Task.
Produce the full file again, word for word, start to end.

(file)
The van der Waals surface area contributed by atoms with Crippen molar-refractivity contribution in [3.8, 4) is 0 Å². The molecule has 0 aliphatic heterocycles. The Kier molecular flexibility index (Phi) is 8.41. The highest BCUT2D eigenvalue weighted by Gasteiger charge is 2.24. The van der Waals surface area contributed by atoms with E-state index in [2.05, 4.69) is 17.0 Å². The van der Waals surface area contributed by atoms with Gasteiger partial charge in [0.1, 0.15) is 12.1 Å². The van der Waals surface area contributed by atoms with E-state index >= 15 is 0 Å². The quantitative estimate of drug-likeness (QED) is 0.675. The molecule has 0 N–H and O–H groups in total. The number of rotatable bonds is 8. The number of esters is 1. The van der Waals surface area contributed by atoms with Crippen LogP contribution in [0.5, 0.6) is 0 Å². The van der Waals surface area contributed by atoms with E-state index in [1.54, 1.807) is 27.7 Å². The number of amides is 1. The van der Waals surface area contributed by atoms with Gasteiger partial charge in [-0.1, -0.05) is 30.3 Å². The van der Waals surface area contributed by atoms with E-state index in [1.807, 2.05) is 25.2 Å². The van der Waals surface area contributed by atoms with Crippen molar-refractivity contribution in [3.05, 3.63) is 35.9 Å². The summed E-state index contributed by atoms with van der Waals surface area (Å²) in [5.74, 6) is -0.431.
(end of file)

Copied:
The van der Waals surface area contributed by atoms with Crippen molar-refractivity contribution in [3.8, 4) is 0 Å². The molecule has 0 aliphatic heterocycles. The Kier molecular flexibility index (Phi) is 8.41. The highest BCUT2D eigenvalue weighted by Gasteiger charge is 2.24. The van der Waals surface area contributed by atoms with E-state index in [2.05, 4.69) is 17.0 Å². The van der Waals surface area contributed by atoms with Gasteiger partial charge in [0.1, 0.15) is 12.1 Å². The van der Waals surface area contributed by atoms with E-state index >= 15 is 0 Å². The quantitative estimate of drug-likeness (QED) is 0.675. The molecule has 0 N–H and O–H groups in total. The number of rotatable bonds is 8. The number of esters is 1. The van der Waals surface area contributed by atoms with Crippen LogP contribution in [0.5, 0.6) is 0 Å². The van der Waals surface area contributed by atoms with E-state index in [1.54, 1.807) is 27.7 Å². The number of amides is 1. The van der Waals surface area contributed by atoms with Gasteiger partial charge in [-0.1, -0.05) is 30.3 Å². The van der Waals surface area contributed by atoms with E-state index in [1.807, 2.05) is 25.2 Å². The van der Waals surface area contributed by atoms with Crippen molar-refractivity contribution in [3.05, 3.63) is 35.9 Å². The summed E-state index contributed by atoms with van der Waals surface area (Å²) in [5.74, 6) is -0.431.